Oh man, if Uncle Billy showed up he brought another six kids and uncle Jimmy would bring four more. My uncle Bobby was there too, and often so was Uncle Gerry.
Twenty two kids!!! The people around us must have thought they had just come across a band of sun worshipers.
All of us kids were young, most under twelve. What a time we had.

If we didn't bring lunch to the beach, which was very rare because there were so many of us, we would grab something to eat from Carl's or the Surfside restaurant ( now the RED PARROT )

Now you have to picture the task of rounding up these kids after spending most of the day baking in the sun and playing in the sand. Getting them all ready for the walk back up to the cottage
had to be quite a job, none of us  were ever quite ready to abandon our sand castles.

The walk back.
Uggghhhh! I hated the walk back. I don't know how many times I stubbed my toes dragging myself up that hill. Not to mention the forty pounds of toys, towels and chairs. Plus the added two pounds of beach sand embedded in my swimsuit!!
We got to the cottage. Kids had to ( you guessed it ) stay out of the way. We sat on the front porch. We couldn't go into the cottage. " You'll drag half the beach in with you" as Nana would say.
"Wait on the front steps. And don't go into the street! The Eldorado is due to come down that road!"

Bath time before dinner. I had to share the tub with my cousins John and Theresa. Enough said.

Dinner was  always fun, with lots of laughing and talking about the days events, Nana in her chair in the kitchen yelling out " that Damned Gallagher!!!"  Or yelling at Aunt Peggy for something she had done two nights before.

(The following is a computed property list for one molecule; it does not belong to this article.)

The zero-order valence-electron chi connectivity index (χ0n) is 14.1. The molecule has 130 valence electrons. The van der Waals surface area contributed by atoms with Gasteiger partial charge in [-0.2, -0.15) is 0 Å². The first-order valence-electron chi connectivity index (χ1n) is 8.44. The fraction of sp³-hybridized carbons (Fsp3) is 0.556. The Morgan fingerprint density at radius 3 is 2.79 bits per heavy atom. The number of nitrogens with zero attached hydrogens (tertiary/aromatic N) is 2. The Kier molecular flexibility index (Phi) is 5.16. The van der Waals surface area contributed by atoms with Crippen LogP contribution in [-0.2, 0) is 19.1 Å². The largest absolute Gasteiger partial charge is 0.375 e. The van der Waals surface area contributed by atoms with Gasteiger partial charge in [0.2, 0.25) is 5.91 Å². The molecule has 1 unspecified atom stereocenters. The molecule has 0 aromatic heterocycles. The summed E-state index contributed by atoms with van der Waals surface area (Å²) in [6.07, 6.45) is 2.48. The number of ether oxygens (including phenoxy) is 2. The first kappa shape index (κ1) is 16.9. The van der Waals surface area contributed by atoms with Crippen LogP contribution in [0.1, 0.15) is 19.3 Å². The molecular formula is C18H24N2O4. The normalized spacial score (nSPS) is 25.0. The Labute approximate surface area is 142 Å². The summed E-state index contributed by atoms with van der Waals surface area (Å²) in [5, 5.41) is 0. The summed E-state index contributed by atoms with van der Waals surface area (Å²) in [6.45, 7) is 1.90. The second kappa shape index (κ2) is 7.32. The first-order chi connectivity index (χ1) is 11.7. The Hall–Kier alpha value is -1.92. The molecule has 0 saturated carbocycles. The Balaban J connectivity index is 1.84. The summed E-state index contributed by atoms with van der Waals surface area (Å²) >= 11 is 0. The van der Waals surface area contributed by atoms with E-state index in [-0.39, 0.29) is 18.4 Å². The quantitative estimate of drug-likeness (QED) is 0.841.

After dinner it was quiet time. And yes, back out to the porch to " stay out of the way".

  Dinner time at the old King of France was always fun as I said, we ate and talked and laughed. How my grandmother and mom and aunts were able to cook and serve us all without going bananas I'll never know. On any given night there could have been up to ten , fifteen or more people in that little house, mostly kids who all had their own different tastes and favorite meals. Occasionally after a good day of fishing on Bill's boat, we ate like kings, steamed clams, lobster and fresh caught flounder. That was really good.
  After dinner it was quiet time. Most of that time consisted of sitting out on the back porch watching the boats and waiting for the lights at Paragon to come on. We'd wait for that last blast from the New Boston, the final signal to anyone left on shore that their short bay cruise back to Boston was about to leave.
Many nights were spent playing POKENO with Nana, who always seemed to have a never ending supply of pennies. I can remember always having to save some room in my suitcase for the two Dixie cups full of pennies.
  We did have a television at the cottage but rarely watched it. Again, this was the late sixties and seventies, not much television to choose from anyway. For any younger readers, there was NO CABLE TELEVISION. You had a choice of THREE major network stations and possibly two smaller stations on what was known as UHF. ( today, WSBK38 & CW56 ) To view the UHF stations you pretty much needed an absolutley clear night, and quite possibly someone may or may not have had to spend most of the night adjusting the "rabbit ears" on the television to get a clear picture.